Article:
This year I decided to return to India. I was last there in 2009, Kerela. They say that India calls you. She did, I had missed her with all her dualities, complexities and simplicities. Her expansive, geographical, social, historical, spiritual and cultural essence beckoned me once again. I have been to India many times, both as tourist and also to teach yoga. I lived there for almost 6 months with two of my children who went to school in Goa. An unforgettable experience for us all.
However, I felt a very different calling this time. I was ready to head to the North.
It had been the end of two years of psychotherapy and EMDR treatement for my CPTSD. As is typical of me, I don’t do things by halves, so I ventured out on my own, to a terrain unfamiliar.
First stop was Varanasi, The Ganges, Assi Ghat, via Delhi. Then on to Sarnath for a Vipassana retreat, now that deserves it’s own blog. Soon come.
I have documented this venture on film, in writing and audio for my book, here is a little snippet of my experience Amasu Travels
The journey was challenging, enlightening, upsetting and humbling. The North is very different than the South where I normally go. Remembering my first trip to Kerela. I am literally flooded with memories of our experience of the Tsunami of 2004…another blog.
There are two places I have always dreamed of going to in India, Varanasi and The Himalayas – home of His Holiness The Dali Lama. There are many stories that I will share from this trip, many miracles and many poignant and shifting moments. I planned to visit; Varanasi, The Ganges and Sarnath – where The Buddha gave his first teachings and then on to Rishikesh – home of the yogis.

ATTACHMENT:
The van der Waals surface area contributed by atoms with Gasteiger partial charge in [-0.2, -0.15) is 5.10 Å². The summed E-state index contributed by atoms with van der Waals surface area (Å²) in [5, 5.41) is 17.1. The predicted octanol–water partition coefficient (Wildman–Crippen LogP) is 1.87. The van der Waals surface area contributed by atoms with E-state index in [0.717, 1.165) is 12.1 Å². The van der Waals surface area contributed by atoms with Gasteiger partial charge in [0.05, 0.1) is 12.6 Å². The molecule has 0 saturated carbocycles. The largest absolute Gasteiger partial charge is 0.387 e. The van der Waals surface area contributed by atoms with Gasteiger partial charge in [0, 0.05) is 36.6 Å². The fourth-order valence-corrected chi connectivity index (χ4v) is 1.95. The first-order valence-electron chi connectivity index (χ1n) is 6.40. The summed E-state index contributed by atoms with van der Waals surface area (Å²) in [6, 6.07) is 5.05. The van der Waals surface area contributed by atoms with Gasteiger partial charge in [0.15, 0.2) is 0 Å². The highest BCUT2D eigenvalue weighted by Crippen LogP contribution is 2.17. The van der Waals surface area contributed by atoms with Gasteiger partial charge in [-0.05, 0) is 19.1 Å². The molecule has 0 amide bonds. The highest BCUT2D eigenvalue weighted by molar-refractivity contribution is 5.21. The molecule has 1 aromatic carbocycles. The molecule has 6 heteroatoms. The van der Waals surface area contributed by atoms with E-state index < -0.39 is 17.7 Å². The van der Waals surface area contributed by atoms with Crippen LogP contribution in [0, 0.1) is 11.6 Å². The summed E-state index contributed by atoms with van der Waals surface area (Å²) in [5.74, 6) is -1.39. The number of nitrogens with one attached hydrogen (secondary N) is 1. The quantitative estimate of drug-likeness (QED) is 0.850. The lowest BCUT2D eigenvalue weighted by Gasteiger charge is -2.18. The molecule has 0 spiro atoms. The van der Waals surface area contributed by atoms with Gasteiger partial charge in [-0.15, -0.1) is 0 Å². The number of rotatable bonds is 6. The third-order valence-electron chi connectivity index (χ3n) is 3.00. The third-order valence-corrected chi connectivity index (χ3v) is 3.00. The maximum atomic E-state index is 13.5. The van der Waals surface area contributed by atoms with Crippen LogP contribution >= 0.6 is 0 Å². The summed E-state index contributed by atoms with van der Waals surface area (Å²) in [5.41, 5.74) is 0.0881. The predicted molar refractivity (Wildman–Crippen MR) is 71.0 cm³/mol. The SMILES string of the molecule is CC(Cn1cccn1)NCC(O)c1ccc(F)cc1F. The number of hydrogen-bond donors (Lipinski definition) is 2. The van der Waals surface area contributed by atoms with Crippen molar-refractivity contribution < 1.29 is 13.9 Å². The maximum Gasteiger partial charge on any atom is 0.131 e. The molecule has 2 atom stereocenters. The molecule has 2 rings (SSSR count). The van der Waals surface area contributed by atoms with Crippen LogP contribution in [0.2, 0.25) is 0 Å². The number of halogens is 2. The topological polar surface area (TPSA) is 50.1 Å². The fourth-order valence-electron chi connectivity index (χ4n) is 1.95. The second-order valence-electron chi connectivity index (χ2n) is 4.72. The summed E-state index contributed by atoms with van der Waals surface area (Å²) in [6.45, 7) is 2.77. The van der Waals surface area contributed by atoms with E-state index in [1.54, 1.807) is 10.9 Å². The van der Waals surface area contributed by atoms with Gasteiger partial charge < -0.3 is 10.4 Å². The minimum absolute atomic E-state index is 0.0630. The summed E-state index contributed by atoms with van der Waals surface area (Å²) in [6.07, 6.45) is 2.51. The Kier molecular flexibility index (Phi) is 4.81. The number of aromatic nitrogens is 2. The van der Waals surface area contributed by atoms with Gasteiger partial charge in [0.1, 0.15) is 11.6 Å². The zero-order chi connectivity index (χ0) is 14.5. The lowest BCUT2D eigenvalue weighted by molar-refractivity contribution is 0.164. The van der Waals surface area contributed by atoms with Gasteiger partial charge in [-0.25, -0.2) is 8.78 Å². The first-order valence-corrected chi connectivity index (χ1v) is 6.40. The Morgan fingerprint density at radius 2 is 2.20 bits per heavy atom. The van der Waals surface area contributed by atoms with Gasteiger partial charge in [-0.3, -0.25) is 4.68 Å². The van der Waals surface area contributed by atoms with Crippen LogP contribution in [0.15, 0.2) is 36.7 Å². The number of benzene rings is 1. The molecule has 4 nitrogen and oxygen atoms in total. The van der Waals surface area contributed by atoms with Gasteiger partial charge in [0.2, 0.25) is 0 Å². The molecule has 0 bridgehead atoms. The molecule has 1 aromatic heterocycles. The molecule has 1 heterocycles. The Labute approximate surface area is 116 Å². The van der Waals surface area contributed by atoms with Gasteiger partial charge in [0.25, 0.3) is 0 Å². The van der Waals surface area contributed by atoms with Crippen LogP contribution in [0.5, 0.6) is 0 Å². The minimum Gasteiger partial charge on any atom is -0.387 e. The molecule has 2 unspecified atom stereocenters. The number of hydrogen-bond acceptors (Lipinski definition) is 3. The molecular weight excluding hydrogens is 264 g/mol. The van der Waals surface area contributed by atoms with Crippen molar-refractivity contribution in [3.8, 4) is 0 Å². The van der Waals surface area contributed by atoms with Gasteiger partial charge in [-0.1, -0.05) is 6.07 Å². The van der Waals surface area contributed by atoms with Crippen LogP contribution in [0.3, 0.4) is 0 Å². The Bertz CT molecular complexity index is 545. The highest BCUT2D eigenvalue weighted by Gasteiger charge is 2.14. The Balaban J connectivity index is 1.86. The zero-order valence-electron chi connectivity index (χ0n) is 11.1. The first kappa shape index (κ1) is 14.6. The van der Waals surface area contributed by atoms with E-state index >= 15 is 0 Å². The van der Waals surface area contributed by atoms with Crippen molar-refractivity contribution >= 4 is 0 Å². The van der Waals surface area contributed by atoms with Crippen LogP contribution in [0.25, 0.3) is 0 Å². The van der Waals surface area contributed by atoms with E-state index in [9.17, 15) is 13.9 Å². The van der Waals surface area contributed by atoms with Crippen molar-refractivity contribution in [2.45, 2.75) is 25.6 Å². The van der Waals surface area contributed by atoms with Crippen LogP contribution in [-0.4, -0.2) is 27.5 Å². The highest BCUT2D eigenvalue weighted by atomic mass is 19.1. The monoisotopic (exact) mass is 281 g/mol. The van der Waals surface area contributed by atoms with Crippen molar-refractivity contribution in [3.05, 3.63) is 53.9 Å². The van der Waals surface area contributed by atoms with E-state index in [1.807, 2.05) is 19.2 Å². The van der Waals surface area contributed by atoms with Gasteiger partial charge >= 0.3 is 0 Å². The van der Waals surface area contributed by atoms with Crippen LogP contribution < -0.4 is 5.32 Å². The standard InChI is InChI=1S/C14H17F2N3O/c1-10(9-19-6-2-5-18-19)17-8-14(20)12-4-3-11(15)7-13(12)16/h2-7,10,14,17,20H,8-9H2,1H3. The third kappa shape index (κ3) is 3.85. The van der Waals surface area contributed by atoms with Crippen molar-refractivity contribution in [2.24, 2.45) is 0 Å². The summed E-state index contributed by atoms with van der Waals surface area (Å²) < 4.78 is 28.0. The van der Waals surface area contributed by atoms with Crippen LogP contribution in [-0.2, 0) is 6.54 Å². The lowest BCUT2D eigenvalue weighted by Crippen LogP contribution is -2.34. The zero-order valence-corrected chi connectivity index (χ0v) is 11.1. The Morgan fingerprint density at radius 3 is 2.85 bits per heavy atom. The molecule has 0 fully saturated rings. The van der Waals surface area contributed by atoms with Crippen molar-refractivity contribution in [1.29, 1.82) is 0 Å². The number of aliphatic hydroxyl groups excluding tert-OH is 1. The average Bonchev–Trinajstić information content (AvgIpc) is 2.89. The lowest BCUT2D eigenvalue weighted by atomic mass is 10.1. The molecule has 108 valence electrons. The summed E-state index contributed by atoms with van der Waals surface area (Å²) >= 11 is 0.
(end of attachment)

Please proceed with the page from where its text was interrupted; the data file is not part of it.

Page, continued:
But then, everything changed, suddenly and dramatically. My friend who had encouraged me to go on this trip and promised that together we would go to Rishikesh, bailed out on me! Just left me hanging, in the middle of nowhere. I cried, I felt abandoned, triggered by all my vulnerabilities, my old ‘stuff’ surfaced like a shock wave. I had fortunately managed to book a nice room, that was safe, clean and big enough to practise my yoga. I remained there, in hiding. Only going outside for food. Many of the locals were so fascinated with how I looked, ‘same same but very different’ I felt like a freak show, they would stare, take pictures and ask for joint selfies everytime I walked down the dirt streets and market stalls.
It was horrible. I know they didn’t mean any harm but for me it was akin to what my ancestors suffered and what I have struggled with all my life…a feeling of not fitting in. Being judged, laughed at and scrutinised. I covered my hair, my body, I tried to become invisible but they followed me around like I was an alien, fallen to earth.
There were many Tibetan Buddhists making pilgrimages to Sarnath, Buddhists from all over the world actually. But I saw red, drawn to the deep red and sunshine yellow, hundreds of them, chanting, smiling, smiling at me. Their attitude was very different, no separation. I met my first Tibetan Monk at breakfast in a place owned by a German woman who had been living in India for more than thirty years. Kelsang, the Tibetan Monk was staying at her guest house. This is a whole other story and I will share it in future blogs.
All things happen for a reason. Karma, cause and effect. Perhaps I should thank my friend for abandoning me because what happened as a result, was that I met
Kelsang, who became a wonderful friend, we are still in touch, he teaches me Buddhist philosophy and I record my poems and send them to him for his English development.
We met again in Delhi five days later at the Tibetan refugee camp,which was like a kinda run down Soho, atmospheric and edgy. I loved it, we ate noodles, had chai and set off on a twelve hour bus ride, into and up the mountains towards spectacular views of the Himalayas. At sunrise, I had arrived in Dharamasala.